In their latest study, published in the journal Science, the team reported discovering DNA from a second Ancient Beringian, an individual who lived 9,000 years ago in western Alaska.

The Ancient Beringians seem to have endured for several thousand years. But then they disappeared, leaving no known genetic trace in living people.

But another wave of migrants from Siberia did not stop in Alaska. They kept moving, eventually reaching south of the ice age glaciers. They split into two branches between 17,500 and 14,600 years ago.

One group turned and headed north, following the retreating glaciers into Canada and back to Alaska.

The other branch took a remarkable journey south. The genetic data suggest that this group spread swiftly across much of North America and South America about 14,000 years ago. The expansion may have taken only centuries.

The man from Spirit Cave in Nevada belonged to this southern branch of migrants. Willerslev also found that the man was closely related to a 12,700-year-old boy found on the other side of the Rocky Mountains in Montana.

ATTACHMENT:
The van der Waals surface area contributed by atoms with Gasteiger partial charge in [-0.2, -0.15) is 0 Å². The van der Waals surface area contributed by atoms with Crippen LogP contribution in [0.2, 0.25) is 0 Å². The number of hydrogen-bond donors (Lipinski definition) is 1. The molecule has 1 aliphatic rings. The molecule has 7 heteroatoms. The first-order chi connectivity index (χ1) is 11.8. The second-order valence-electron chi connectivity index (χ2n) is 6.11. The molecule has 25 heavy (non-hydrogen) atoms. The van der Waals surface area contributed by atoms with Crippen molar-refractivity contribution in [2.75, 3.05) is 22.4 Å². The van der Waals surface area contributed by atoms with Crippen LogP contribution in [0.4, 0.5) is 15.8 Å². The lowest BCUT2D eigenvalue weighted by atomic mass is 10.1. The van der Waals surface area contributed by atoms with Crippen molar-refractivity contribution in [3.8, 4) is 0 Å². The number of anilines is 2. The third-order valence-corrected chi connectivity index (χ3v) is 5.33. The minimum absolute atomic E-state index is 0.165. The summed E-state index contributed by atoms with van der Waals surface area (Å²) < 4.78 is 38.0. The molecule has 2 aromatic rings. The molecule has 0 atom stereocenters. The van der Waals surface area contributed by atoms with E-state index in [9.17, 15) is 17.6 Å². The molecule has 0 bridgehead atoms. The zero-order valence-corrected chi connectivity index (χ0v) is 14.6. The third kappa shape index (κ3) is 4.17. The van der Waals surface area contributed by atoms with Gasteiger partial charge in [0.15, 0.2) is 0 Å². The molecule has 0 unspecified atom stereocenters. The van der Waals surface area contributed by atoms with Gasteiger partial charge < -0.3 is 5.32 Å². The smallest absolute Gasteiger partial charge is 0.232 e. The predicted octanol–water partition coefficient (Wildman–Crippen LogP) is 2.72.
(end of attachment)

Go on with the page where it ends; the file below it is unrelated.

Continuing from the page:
But the man from Spirit Cave also turned out to have a close genetic link to 10,400-year-old skeletons found in Brazil, on the other side of the equator.

David Reich of Harvard University and his colleagues found a similar pattern in their own research, published Nov. 8 in the journal Cell. They uncovered a link between the ancient Montana boy and another group of ancient South Americans, including a 10,900-year-old skeleton in Chile.

Like Willerslev’s work, the kinship suggests that migrants moved quickly from North America to South America. “We agree that this must be a rapid radiation,” Reich said.

Starting about 9,000 years ago, both teams found, waves of people from North America or Central America moved southward. Willerslev’s research suggests the new arrivals mixed with older South American populations already present.

Reich, on the other hand, sees evidence for two waves of migrants that completely replaced the people who had lived in South America.

The new research also revealed instances of remarkable continuity, kinships that spanned thousands of years.

Willerslev and his colleagues compared the genome of the man from Spirit Cave to those of four sets of remains found nearby in Nevada’s Lovelock Cave, who lived as recently as 600 years ago.

All of these people were closely related, his team found, despite being separated by 10,000 years of history.